Tommy Robinson Vs. Weyman BennettEDL
On 24th October, EDL Leader Tommy Robinson and UAF Joint Secretary Weyman Bennett were both guests on BBC Radio West Midlands.
Our thanks go to the host, Adrian Goldberg, for ensuring a fair and balanced debate, but we would like to follow up a couple of points. Firstly, the claim that a Taliban fighter was found with an Aston Villa tattoo is from a military source, and was considered trustworthy enough to be published in the Daily Telegraph. Secondly, it is no doubt true that a number of individuals from Birmingham that were held in Guantanamo Bay were never actually charged with an offence (and we certainly shouldn’t leap to conclusions about their guilt). But if examples such as that of Moazzam Begg are anything to go by, then there is certainly enough evidence to believe that there is plenty of support for the Taliban amongst the Muslim community in Birmingham.
However, despite the many good reasons for demonstrating in Birmingham, the issues that we are highlighting affect the whole country. As we’ve discussed before, wherever there is a hint of radical Islam, you will find the English Defence League. So we shouldn’t be required to justify our presence anywhere that we choose to hold a demonstration. This country has a problem with radical Islam – some areas more than others – and until the government, the media and the Muslim community take the steps necessary to deal with it, we will keep holding demonstrations and we will continue making people like Weyman Bennett froth at the mouth.
During the interview Tommy made clear that there is an important distinction to be made between extremist Islam and the rest of the Muslim community. Communities are made up of people – often very different from one another – and although they may subscribe to a common ideology, or at least all regard themselves as being part of a community that is based on that ideology, they will have a multitude of different views. To say that the Muslim community has a problem with extremism therefore shouldn’t be a controversial statement. It does. And to say so certainly doesn’t mean that we’re tarring all Muslims with the same brush.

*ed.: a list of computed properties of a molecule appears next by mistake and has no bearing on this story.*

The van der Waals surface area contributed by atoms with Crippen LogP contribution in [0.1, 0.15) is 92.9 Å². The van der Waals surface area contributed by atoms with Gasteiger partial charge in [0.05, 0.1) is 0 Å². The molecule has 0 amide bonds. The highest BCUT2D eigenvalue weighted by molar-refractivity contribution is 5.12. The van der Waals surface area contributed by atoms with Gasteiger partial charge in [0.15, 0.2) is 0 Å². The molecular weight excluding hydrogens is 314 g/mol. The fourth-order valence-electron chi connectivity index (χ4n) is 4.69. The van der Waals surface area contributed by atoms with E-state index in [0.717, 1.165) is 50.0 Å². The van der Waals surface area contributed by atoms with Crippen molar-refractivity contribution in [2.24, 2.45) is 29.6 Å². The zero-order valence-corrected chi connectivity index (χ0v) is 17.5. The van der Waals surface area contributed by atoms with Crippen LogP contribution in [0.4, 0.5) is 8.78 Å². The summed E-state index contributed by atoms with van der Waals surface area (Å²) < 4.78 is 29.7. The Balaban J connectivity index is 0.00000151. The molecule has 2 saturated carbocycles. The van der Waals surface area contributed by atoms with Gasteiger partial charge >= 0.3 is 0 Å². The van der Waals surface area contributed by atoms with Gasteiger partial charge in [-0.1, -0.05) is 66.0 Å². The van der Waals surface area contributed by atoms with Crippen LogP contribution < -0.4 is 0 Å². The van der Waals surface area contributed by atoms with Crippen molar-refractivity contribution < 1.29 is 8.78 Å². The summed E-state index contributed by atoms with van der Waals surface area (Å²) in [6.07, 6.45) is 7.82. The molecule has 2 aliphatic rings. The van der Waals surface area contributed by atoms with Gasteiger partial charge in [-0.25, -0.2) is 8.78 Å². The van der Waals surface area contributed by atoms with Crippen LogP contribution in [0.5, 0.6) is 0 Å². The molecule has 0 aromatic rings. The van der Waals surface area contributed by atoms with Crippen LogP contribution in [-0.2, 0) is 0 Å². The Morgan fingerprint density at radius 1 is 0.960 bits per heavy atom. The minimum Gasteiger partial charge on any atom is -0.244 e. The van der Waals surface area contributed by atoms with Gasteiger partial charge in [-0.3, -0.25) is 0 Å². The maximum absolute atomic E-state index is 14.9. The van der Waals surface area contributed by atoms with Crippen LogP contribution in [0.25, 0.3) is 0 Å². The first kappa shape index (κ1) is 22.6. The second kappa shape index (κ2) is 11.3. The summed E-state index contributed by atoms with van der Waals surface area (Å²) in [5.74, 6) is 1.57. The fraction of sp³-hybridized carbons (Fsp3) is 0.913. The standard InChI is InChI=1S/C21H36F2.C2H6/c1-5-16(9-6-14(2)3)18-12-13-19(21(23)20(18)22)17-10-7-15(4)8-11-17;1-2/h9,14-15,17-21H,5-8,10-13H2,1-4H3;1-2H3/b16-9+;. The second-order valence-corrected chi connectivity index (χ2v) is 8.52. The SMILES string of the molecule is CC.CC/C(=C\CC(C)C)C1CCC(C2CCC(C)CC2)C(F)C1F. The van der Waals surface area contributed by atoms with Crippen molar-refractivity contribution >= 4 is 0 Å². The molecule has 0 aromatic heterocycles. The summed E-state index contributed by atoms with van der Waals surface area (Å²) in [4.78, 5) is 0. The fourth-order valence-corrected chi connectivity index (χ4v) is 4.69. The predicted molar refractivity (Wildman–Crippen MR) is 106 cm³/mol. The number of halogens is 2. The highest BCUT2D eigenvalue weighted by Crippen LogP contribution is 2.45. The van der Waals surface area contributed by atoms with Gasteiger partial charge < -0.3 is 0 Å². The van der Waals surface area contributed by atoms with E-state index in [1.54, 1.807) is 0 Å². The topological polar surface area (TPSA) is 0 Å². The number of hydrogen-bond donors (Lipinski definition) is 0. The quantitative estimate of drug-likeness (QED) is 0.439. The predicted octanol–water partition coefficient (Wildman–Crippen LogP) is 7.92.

Islamic extremism is an Islamic problem, and the Muslim community needs to get its house in order. That’s not an excuse for ‘picking on Muslims’, as some would have it, it’s a clear indication of what it is we want. We don’t ‘have a problem with Muslims’ simply because they’re Muslims; instead, our problem is with extremism. We don’t want to live in a society in which places of worship are used to incite hatred, or in which charities and advocacy organisations work to undermine our democracy, or in which people are attacked because of their religion or their sexuality, or in which there is a very real risk that so-called home-grown terrorists could one day kill more innocent men, women and children. More Here